Tag Archives: groundfish

California Fish and Game Commission Meets in Oceanside

At its December 2018 meeting in Oceanside, the California Fish and Game Commission (Commission) took action on a number of issues affecting California’s natural resources. The following are just a few items of interest from the meeting.

The Commission voted unanimously to extend the closure of the recreational red abalone fishery until April 1, 2021. In December 2017, the Commission closed the recreational abalone fishery season due to the declining abalone population because of starvation conditions. The commercial red abalone fishery closed in 1997.

The Commission voted unanimously to approve 15 Experimental Gear Permits to be issued by the California Department of Fish and Wildlife (CDFW) for the purpose of targeting brown box crabs with the goal of authorizing new methods of using existing commercial fishing gear to research potential new fishing opportunities. The Commission also approved a list of terms and conditions to be associated with the permits. A drawing took place following Wednesday’s meeting to identify the order of the fishermen who would receive one of the approved experimental gear permits.

The Commission took action to conform state groundfish regulations with recently adopted federal regulations that largely expanded groundfish opportunity for California recreational groundfish anglers.

CDFW staff gave a presentation on living with coyotes and the Wildlife Watch program, as well as announced the release of the Statewide Elk Conservation and Management Plan.

Commission President Eric Sklar, Commission Vice President Anthony Williams and Commissioner Russell Burns were present. Commissioners Jacque Hostler-Carmesin and Peter Silva were absent. This was Commission Vice President Anthony Williams’ last meeting. Beginning Jan. 7, 2019, he will begin serving as Legislative Secretary for incoming Governor Gavin Newsom.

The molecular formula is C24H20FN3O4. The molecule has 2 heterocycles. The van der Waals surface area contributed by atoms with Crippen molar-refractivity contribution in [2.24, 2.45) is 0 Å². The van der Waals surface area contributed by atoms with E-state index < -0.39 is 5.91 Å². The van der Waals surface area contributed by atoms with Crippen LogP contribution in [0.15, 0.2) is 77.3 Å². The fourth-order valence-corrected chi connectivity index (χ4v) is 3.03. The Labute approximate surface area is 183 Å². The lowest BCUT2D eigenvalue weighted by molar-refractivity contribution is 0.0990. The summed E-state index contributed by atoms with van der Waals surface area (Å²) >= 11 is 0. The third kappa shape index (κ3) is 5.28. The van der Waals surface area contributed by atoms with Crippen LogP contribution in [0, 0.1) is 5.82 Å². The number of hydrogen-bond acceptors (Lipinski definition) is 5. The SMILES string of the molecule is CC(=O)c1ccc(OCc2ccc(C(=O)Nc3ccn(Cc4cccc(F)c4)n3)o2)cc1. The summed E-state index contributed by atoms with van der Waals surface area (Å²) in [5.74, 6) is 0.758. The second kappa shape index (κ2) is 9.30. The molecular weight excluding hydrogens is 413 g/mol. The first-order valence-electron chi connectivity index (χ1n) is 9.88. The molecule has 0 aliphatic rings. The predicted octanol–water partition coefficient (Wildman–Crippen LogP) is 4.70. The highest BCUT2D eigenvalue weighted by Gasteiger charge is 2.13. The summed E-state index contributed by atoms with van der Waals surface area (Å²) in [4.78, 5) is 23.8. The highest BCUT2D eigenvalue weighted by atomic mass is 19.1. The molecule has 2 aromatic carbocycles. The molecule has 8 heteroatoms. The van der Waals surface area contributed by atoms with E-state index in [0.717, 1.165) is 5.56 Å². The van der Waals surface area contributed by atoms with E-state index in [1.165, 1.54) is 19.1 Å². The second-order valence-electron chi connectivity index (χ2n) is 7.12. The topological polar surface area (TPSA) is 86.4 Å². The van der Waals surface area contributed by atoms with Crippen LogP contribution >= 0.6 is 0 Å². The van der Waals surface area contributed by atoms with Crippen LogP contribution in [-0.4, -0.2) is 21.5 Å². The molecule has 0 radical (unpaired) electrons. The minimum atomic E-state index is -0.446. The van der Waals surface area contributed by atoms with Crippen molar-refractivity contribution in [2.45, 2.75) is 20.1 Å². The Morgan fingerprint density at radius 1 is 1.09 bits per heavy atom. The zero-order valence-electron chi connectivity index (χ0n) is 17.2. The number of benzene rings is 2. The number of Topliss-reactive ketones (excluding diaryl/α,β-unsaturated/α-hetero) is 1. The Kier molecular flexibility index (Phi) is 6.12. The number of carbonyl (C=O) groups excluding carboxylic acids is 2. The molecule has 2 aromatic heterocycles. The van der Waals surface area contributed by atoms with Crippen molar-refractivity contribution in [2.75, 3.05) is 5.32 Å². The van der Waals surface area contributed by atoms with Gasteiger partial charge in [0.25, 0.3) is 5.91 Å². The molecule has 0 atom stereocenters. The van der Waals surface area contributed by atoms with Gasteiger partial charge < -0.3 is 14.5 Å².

The full Commission video and audio minutes, supporting information and a schedule of upcoming meetings are available at www.fgc.ca.gov. An archived video will also be available in the coming days.

The California Fish and Game Commission was the first wildlife conservation agency in the United States, predating even the U.S. Commission of Fish and Fisheries. There is often confusion about the distinction between the California Department of Fish and Wildlife (CDFW) and the Commission. In the most basic terms, CDFW implements and enforces the regulations set by the Commission, as well as provides biological data and expertise to inform the Commission’s decision-making process.

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Media Contact:
Jordan Traverso, CDFW Communications, (916) 654-9937

 

Changes to Recreational Groundfish Regulations Effective Aug. 25

The California Department of Fish and Wildlife (CDFW) announces new recreational fishing restrictions will soon go into effect for groundfish in waters north of Point Conception to the Oregon/California state line. The changes to the authorized fishing depths described below take effect Saturday, Aug. 25 at 12:01 a.m.

The recreational groundfish fishery depth restrictions will be as follows:

  • Northern Management Area (Oregon/California state line to Cape Mendocino): Take is prohibited seaward of 20 fathoms (120 feet) in depth through Dec. 31.
  • Mendocino Management Area (Cape Mendocino to Point Arena): Take is prohibited seaward of 20 fathoms (120 feet) in depth through Dec. 31.
  • San Francisco Management Area (Point Arena to Pigeon Point): Take is prohibited seaward of the 30 fathom depth contour (180 feet) through Dec. 31.
  • Central Management Area (Pigeon Point to Point Conception): Take is prohibited seaward of the 40 fathom depth contour (240 feet) through Dec. 31.
  • Southern Management Area (Point Conception to the U.S./Mexico border): Take is prohibited seaward of the 60 fathom depth contour (360 feet) through Dec. 31. No changes are slated for this area.
  • Note that in the months of November-December, allowable fishing depths in the Northern and Mendocino Management Areas will remain at 20 fathoms, and will not extend to unlimited depths.

The 20 fathom depth restriction is described by the general depth contour (California Code of Regulations Title 14, section 27.20(a)). The 30, 40 and 60 fathom depth contours are defined by straight lines connecting the waypoints as adopted in Federal regulations (Code of Federal Regulations Title 50, Part 660, Subpart G).